I think that at this point we are mostly suffering from problems of terminology. The real issue here is that when the twin reaches the turning point, just before he slows down, he calculates that only 15 minutes has passed on Earth. After stopping, he recalculates and finds that 1 hour has passed on Earth. But this is just because what he considers to be simultaneous with his reaching the turning point, at the location of the Earth, is different before and after he stops. It is not because his acceleration somehow causes time to pass extremely slowly for him, compared to the other frame. Perhaps this is what dodge69 meant when he said that the time dilation depended on the distance travelled. If so, then I misunderstood him. I thought he was saying that the relative passage of time between the Earth frame and the accelerating frame depends on the distance travelled before deceleration, which is clearly wrong.

Wrong. During the turn around, his calculation of what time it currently is on Earth will change by an hour and a half. But he will still only see a small amount of time pass on the Earth frame during this period.
But I think this is exactly his point: he's talking about what the traveling twin would calculate, and hence "observe", NOT what the traveling twin would see.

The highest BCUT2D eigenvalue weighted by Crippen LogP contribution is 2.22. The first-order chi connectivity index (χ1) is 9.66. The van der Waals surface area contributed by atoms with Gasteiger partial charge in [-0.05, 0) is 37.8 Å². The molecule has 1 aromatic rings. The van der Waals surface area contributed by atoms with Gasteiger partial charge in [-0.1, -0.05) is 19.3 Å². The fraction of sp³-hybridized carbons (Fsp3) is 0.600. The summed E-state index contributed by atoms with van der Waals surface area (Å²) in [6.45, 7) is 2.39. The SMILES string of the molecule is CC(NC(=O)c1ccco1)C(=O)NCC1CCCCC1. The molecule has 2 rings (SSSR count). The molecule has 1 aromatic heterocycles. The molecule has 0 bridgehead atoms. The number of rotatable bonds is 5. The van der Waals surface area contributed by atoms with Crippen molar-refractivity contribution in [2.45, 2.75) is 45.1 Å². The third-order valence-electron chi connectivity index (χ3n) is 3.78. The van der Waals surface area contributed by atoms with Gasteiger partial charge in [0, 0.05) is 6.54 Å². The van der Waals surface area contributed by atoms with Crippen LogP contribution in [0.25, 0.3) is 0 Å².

You may be right. If so, then I misunderstood what he was saying, and we are not really in disagreement.

Dr. Stupid

69dodge
20th March 2005, 03:02 AM
Originally posted by Stimpson J. Cat
If what [69dodge] meant [...] was that once the travelling twin calculates what the Earth clock really said at each part of the trip, he comes up with a gap between what he estimated it said just before he stopped at the destination, and what he estimated that it said just after he started back for Earth, then I agree. Like I said above, during the period of acceleration his calculation of what time it is on Earth changes by a huge amount.

But that is not the same as saying that during the period of acceleration a huge amount of time passes in the reference frame of the Earth. It doesn't, as my point about the synchronized clock at the turning point illustrates.Not "in the reference frame of the Earth." Just "on Earth."

While the moving twin is moving, he doesn't agree that the clock at the turning point is in fact synchronized with clocks on Earth, so why should he care about what it says when trying to determine what the clocks on Earth are doing?

I'm not saying that the twin on Earth thinks that a lot of Earth time passes during the acceleration; I'm saying that the twin on the spaceship thinks that a lot of Earth time passes during the acceleration.